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3 February 2017

N-polar gallium nitride gives record power density and efficiency at 94GHz

University of California Santa Barbara (UCSB) in the USA claims record power density (6.7mW/mm) and power-added efficiency (16.9% PAE) at the 'W-band' frequency of 94GHz for metal-insulator-semiconductor high-electron-mobility transistors (MISHEMTs) based on N-polar gallium nitride (GaN) [Steven Wienecke et al, IEEE Electron Device Letters, published online 16 January 2017].

The electric field arising from charge polarization field effects in the N-polar devices is opposite to that in the more usual Ga-polar material used for GaN HEMTs. "For N-polar, the polarization fields create a natural back-barrier that displaces the [two-dimensional electron gas (2DEG)] towards the gate electrode and decouples the design of the primary charge inducing layers and the gate barrier," the researchers explain.

Figure 1: (a) Cross-section of N-polar GaN cap MISHEMT device structure (not to scale). Calculated energy band diagram at equilibrium in (b) gate recess and (c) access regions.

The material was grown by metal-organic chemical vapor deposition (MOCVD) on silicon carbide (Figure 1). The n+-GaN in the source-drain access regions was grown by plasma-assisted molecular beam epitaxy (PAMBE). The access regions were found to have 220Ω/square resistance, compared with 385Ω/square in the gate recess region.

The fabricated devices had 45nm gate-foot length and 2x25μm width. The gate-top length was 450nm. The source-drain distance was 600nm, and the gate-source distance was 125nm. The 375μm silicon carbide (SiC) substrate was not thinned. Measurements were performed on-wafer.

The peak DC extrinsic transconductance was 650mS/mm with 5V drain bias. The maximum drain current (I) at 0V gate potential was 1.9A/mm with 0.61Ω-mm on-resistance. The researchers report: "No current collapse or knee walkout is seen in pulsed IV, illustrating the effectiveness of the N-polar GaN cap design in mitigating dispersion"

Frequency measurements were made up to 67GHz, resulting in cut-off frequencies of 112GHz for current (fT) and 323GHz for power gain (fmax) with the effects of contact pads 'de-embedded'. The quiescent bias conditions were -1.75V gate potential, 13V drain bias, and 1.03A/mm drain current.

The 94GHz power performance was measured using a passive-tuner load-pull system from Maury Microwave Corp. The uncooled continuous-wave operation was under class-AB amplifier conditions. The nominal quiescent source-drain current was 500mA/mm. The relative high current was chosen to maximize power-added efficiency.

At 16V drain and 444mA/mm current, the maximum total output power (Pout) was 25.26dBm (336mW) with associated PAE of 14.4%. The researchers report: "This corresponds to a very high power density of 6.7W/mm which, to the best of our knowledge, represents the highest output power density ever recorded for a GaN device measured at W-band."

Figure 2: Comparison of W-band (75-110GHz) GaN HEMT technologies at frequencies above 83GHz: (a) output power versus drain bias; (b) associated PAE versus output power. For both plots, open symbols correspond to data taken on monolithic microwave integrated circuits (MMICs) and filled symbols correspond to single device cells either with or without on-wafer pre-matching.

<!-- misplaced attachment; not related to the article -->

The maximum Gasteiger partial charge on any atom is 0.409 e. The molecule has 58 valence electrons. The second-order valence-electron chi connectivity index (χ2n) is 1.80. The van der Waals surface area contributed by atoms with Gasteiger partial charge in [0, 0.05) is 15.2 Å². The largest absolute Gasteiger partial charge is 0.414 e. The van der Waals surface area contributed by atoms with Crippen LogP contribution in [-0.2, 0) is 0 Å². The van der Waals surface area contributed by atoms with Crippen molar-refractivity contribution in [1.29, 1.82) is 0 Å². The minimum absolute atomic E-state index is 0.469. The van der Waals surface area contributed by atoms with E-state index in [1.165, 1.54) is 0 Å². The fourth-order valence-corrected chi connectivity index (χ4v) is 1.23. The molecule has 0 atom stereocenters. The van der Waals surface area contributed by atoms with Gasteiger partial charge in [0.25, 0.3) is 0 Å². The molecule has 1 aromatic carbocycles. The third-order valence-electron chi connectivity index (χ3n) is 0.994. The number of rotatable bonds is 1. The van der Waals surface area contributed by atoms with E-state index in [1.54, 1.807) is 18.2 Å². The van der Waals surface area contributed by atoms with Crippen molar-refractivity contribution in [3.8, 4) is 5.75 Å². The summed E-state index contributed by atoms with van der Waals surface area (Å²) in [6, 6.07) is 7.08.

Comparing with other benchmarks (Figure 2), the team adds: "The output power density of this N-polar MISHEMT exceeds that of any reported Ga-polar device by a significant margin and scales extremely well with drain bias, suggesting an RF current swing close to 2A/mm."

The performance does not saturate at higher drain bias. The researchers attribute this to the use of SiC substrates, which has higher thermal conductivity, giving better thermal management and thus reduced self-heating. The maintenance of high PAE at high output power is credited on the N-polar GaN cap removing surface states, and hence dispersion effects (e.g. current collapse), without the use of thick silicon nitride passivation.

The maximum PAE was 16.9%, achieved at 15V drain voltage and 500mA/mm drain current. The associated output power was 4.8mW/mm. By making various improvements, the researchers expect that 22% PAE with no reduction in output power density could be reached using the technology.

The team comments: "A clear pathway towards improved gain and efficiency in load-pull exists through optimization of the existing probe pad layout and a thinning of the SiC substrate. Additional performance enhancements in gain, efficiency and power density are expected with further vertical and lateral scaling of the device dimensions."

They see opportunities for high-power solid-state transmitter applications through greater levels of integration with fewer power-combining stages at both the chip and system level.


Visit:  https://doi.org/10.1109/LED.2017.2653192

The author Mike Cooke is a freelance technology journalist who has worked in the semiconductor and advanced technology sectors since 1997.

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